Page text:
—To resolve the longstanding attempts to cope with the dangers of chemical weaponry.

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We must never forget that the process of détente depends ultimately on habits and modes of conduct that extend beyond the letter of agreements to the spirit of relations as a whole. This is why the whole process must be carefully nurtured.

In cataloging the desirable, we must take care not to jeopardize what is attainable. We must consider what alternative policies are available and what their consequences would be. And the implications of alternatives must be examined not just in terms of a single issue but for how they might affect the entire range of Soviet-American relations and the prospects for world peace.

We must assess not only individual challenges to détente but also their cumulative impact:

If we justify each agreement with Moscow only when we can show unilateral gain,

If we strive for an elusive strategic “superiority,”

If we systematically block benefits to the Soviet Union,

If we try to transform the Soviet system by pressure,

If in short, we look for final results before we agree to any results, then we would be reviving the doctrines of liberation and massive retaliation of the 1950’s. And we would do so at a time when Soviet physical power and influence on the world are greater than a quarter century ago when those policies were devised and failed. The futility of such a course is as certain as its danger.

Let there be no question, however, that Soviet actions could destroy détente as well:

If the Soviet Union uses détente to strengthen its military capacity in all fields,

If in crises it acts to sharpen tension,

If it does not contribute to progress toward stability,

If it seeks to undermine our alliances,

If it is deaf to the urgent needs of the least developed and the emerging issues of interdependence, then it in turn tempts a return to the tensions and conflicts we have made such efforts to overcome. The policy of confrontation has worked for neither of the superpowers.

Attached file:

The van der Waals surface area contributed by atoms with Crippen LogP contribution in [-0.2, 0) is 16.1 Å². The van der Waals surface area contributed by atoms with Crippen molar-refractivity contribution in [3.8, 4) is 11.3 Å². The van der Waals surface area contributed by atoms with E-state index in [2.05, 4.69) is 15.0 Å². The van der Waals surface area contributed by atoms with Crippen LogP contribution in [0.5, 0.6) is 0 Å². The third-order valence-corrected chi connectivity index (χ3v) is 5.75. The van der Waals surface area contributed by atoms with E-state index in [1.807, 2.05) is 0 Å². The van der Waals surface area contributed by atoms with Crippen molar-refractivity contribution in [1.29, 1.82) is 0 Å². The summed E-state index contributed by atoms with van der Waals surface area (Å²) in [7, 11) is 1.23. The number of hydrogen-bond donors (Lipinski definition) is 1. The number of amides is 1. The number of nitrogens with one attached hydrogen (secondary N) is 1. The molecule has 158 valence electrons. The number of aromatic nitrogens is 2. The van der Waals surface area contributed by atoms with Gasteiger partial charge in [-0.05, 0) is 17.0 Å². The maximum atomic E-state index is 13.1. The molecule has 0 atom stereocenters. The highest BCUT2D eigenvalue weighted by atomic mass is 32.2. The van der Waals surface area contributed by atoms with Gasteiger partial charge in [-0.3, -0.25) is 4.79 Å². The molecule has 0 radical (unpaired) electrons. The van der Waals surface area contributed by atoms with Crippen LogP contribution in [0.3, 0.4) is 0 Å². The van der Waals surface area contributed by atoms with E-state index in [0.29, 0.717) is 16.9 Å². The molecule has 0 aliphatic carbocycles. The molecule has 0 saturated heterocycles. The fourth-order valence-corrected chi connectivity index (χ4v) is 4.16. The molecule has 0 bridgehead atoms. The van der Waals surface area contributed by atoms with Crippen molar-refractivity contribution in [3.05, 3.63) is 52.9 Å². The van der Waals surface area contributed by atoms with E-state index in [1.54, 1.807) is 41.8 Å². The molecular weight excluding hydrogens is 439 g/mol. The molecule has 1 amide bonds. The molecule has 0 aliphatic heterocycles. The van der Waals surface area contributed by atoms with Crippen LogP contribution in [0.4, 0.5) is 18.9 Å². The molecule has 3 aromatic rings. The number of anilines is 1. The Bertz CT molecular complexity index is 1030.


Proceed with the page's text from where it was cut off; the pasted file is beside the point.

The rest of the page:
We have insisted toward the Soviet Union that we cannot have the atmosphere of détente without the substance. It is equally clear that the substance of détente will disappear in an atmosphere of hostility.

We have profound differences with the Soviet Union—in our values, our methods, our vision of the future. But it is these very differences which compel any responsible administration to make a major effort to create a more constructive relationship.

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We face an opportunity that was not possible 25 years, or even a decade, ago. If that opportunity is lost, its moment will not quickly come again. Indeed, it may not come at all.

As President Kennedy pointed out: “For in the final analysis our most basic common link is that we all inhabit this small planet. We all breathe the same air. We all cherish our children’s future. And we are all mortal.”2

  1. Source: Department of State Bulletin, October 14, 1974, pp. 505–519. Kissinger made his statement before the Senate Committee on Foreign Relations during the Committee’s hearings on U.S. relations with Communist countries. A copy is in the National Archives, RG 59, Policy Planning Council (S/PC), Policy Planning Staff (S/P), Director’s Files (Winston Lord) 1969–77, Lot 77D112, Box 349, SEPT 1974.
  2. For President Kennedy’s commencement address at American University, Washington, D.C., on June 10, 1963, see Bulletin of July 2, 1963, p. 2. [Footnote is in the original.]